Alcoholism among young womenMaziyateke | Category: Opinion
As the debate on underage drinking intensifies globally, we come to terms with the fact that alcohol is no longer a problem affecting the adult population alone. In this article I investigate some of the reasons behind the excessive drinking patterns of young people in Britain and Belgium, to understand whether drinking is purely a social lubricant, or whether it is a social drug. Furthermore, I look at how over the years alcohol consumption has become both a symbol of female emancipation and confinement.
Alcohol consumption, in African tradition has long been used to regulate socially assigned gender roles; it is common in African societies for men to consume excessive amounts of alcohol to mark the birth of a child, to welcome a visitor, or to enjoy a wedding ceremony. In recent years however, according to a WHO report, ‘in some societies gender differences in drinking behaviour have grown smaller.’ Since the 1960s in the West and perhaps the 1970s for Africa, women have been more involved in the market economy and thus have access to their own disposable income and can choose to have more leisure time. A Saturday night in any African metropolis will tell you a new story; rows of independent, career-driven and hip young ladies popping champagne bottles and sipping on exotic cocktails.
A survey commissioned by the European Commission in 2010, crowned Britain ‘the binge-drinking capital’ of Europe. This means that British people consume several units of alcohol in just one sitting. At least once a week at university, there was an alcohol themed night called VodBull where white paper cups of vodka and Redbull were sold for £1 each. A £20 note later and the dance floor was something close to a scene from a horror movie. Girls sprawled across the dance floor, swimming in their own vomit, others getting sexually violated in the hallway, broken heels and private parts on free view. The general consensus is that binge-drinking among the youth is a result of the numerous restrictions that are placed on alcohol by the British government. Others argue that nightclubs and bars can only make money from broke young people by inventing these alcohol-themed nights where a shot can cost as low as 20 pence.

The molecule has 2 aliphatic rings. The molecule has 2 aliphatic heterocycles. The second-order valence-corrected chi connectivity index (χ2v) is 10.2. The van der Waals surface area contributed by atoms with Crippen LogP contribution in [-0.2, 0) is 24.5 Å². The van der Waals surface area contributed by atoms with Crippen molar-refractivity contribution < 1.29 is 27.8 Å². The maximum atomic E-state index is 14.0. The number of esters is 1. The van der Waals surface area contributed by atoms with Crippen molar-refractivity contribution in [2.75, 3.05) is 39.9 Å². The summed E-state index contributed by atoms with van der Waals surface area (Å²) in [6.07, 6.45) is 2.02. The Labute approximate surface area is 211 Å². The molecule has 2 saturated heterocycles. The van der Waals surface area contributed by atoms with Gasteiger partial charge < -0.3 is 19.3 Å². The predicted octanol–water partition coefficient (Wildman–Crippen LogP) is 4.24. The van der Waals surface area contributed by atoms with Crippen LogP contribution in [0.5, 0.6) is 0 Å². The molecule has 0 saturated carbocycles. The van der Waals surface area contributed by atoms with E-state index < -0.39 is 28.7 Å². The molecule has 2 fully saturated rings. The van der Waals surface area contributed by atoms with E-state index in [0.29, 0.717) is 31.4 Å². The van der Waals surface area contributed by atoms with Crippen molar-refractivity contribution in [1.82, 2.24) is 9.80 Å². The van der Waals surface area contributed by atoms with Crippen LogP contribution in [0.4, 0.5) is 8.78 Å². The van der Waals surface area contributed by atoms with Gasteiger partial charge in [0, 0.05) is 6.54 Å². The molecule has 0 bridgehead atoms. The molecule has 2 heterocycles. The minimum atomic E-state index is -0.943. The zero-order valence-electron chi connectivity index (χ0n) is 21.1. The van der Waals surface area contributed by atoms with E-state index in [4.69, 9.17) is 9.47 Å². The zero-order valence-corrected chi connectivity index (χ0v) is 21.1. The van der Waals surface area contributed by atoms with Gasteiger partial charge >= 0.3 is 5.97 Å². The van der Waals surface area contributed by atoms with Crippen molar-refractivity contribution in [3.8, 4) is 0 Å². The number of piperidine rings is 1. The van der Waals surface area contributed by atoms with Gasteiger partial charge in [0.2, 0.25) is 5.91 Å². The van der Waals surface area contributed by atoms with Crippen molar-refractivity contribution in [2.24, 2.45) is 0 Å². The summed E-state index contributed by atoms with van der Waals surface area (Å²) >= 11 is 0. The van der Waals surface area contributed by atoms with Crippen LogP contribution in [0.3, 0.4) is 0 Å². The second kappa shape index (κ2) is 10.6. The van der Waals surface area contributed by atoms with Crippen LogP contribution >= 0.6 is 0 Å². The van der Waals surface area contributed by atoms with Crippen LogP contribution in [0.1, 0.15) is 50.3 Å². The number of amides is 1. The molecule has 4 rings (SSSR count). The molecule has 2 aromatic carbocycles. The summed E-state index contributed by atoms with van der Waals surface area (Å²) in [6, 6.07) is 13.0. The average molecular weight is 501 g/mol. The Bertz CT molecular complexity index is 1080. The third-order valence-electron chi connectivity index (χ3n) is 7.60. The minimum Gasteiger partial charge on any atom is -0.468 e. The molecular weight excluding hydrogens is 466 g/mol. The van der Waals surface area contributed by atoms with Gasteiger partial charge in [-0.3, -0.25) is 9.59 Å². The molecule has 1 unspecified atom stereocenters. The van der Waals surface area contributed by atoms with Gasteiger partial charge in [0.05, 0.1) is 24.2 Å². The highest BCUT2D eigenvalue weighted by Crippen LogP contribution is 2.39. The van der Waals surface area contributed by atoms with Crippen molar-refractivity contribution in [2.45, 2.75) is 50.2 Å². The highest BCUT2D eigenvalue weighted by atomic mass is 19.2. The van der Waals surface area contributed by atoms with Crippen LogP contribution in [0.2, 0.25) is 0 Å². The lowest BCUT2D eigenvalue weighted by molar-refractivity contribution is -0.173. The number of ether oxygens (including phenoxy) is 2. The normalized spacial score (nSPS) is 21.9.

According to a 2006 study by CRIOC consumption of alcohol in Belgium begins at a very young age, with one in four 13 year olds admitting to be regular consumers of alcohol. This pattern is put down to the popularity of social drinking, as well as the early introduction of alcohol to children by parents, which by teenage years has turned to wine and champagne tasting. There are some clear differences in the drinking patterns between genders (40% boys and 36% girls), as well as regions (Flanders 44% and Wallonia 36%). CODE said that while data shows that on average boys drink more than girls; this difference disappears during the weekend. Furthermore, a study conducted by ESPAD (2003) showed that Belgian youth are among the Europeans who have the largest consumption of alcohol (based on frequent consumption defined as that of a person who consumed alcohol 10 times or more during the 30 days preceding the study.)